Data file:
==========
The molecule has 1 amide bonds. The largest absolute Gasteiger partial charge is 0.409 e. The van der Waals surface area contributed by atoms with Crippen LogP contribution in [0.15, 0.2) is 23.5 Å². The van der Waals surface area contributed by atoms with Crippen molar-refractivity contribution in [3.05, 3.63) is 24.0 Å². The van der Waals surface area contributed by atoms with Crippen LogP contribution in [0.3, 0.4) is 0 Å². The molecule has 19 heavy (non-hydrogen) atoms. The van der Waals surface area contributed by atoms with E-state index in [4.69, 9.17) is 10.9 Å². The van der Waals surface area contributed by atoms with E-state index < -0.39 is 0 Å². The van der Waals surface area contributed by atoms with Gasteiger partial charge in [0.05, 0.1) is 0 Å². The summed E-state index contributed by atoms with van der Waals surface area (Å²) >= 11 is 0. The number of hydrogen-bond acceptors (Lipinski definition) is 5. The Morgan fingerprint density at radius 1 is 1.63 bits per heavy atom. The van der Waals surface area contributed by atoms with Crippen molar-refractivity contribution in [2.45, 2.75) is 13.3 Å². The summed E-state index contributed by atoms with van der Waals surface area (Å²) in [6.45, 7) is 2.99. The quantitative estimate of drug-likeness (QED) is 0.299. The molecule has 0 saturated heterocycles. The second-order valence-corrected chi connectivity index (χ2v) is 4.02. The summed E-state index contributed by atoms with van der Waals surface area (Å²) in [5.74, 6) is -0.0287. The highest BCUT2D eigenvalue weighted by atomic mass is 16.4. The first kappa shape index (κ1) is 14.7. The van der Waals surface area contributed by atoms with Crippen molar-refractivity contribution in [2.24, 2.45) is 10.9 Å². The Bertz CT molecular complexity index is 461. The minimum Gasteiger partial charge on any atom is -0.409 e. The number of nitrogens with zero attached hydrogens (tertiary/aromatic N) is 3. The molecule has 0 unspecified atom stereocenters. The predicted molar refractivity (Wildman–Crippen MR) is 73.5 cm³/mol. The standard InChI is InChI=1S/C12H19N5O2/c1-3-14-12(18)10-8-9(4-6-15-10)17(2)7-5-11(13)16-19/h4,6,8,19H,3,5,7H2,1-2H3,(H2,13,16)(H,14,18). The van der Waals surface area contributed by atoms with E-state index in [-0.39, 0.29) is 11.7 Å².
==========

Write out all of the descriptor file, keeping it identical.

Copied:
The molecule has 1 amide bonds. The largest absolute Gasteiger partial charge is 0.409 e. The van der Waals surface area contributed by atoms with Crippen LogP contribution in [0.15, 0.2) is 23.5 Å². The van der Waals surface area contributed by atoms with Crippen molar-refractivity contribution in [3.05, 3.63) is 24.0 Å². The van der Waals surface area contributed by atoms with Crippen LogP contribution in [0.3, 0.4) is 0 Å². The molecule has 19 heavy (non-hydrogen) atoms. The van der Waals surface area contributed by atoms with E-state index in [4.69, 9.17) is 10.9 Å². The van der Waals surface area contributed by atoms with E-state index < -0.39 is 0 Å². The van der Waals surface area contributed by atoms with Gasteiger partial charge in [0.05, 0.1) is 0 Å². The summed E-state index contributed by atoms with van der Waals surface area (Å²) >= 11 is 0. The number of hydrogen-bond acceptors (Lipinski definition) is 5. The Morgan fingerprint density at radius 1 is 1.63 bits per heavy atom. The van der Waals surface area contributed by atoms with Crippen molar-refractivity contribution in [2.45, 2.75) is 13.3 Å². The summed E-state index contributed by atoms with van der Waals surface area (Å²) in [6.45, 7) is 2.99. The quantitative estimate of drug-likeness (QED) is 0.299. The molecule has 0 saturated heterocycles. The second-order valence-corrected chi connectivity index (χ2v) is 4.02. The summed E-state index contributed by atoms with van der Waals surface area (Å²) in [5.74, 6) is -0.0287. The highest BCUT2D eigenvalue weighted by atomic mass is 16.4. The first kappa shape index (κ1) is 14.7. The van der Waals surface area contributed by atoms with Crippen molar-refractivity contribution in [2.24, 2.45) is 10.9 Å². The Bertz CT molecular complexity index is 461. The minimum Gasteiger partial charge on any atom is -0.409 e. The number of nitrogens with zero attached hydrogens (tertiary/aromatic N) is 3. The molecule has 0 unspecified atom stereocenters. The predicted molar refractivity (Wildman–Crippen MR) is 73.5 cm³/mol. The standard InChI is InChI=1S/C12H19N5O2/c1-3-14-12(18)10-8-9(4-6-15-10)17(2)7-5-11(13)16-19/h4,6,8,19H,3,5,7H2,1-2H3,(H2,13,16)(H,14,18). The van der Waals surface area contributed by atoms with E-state index in [-0.39, 0.29) is 11.7 Å².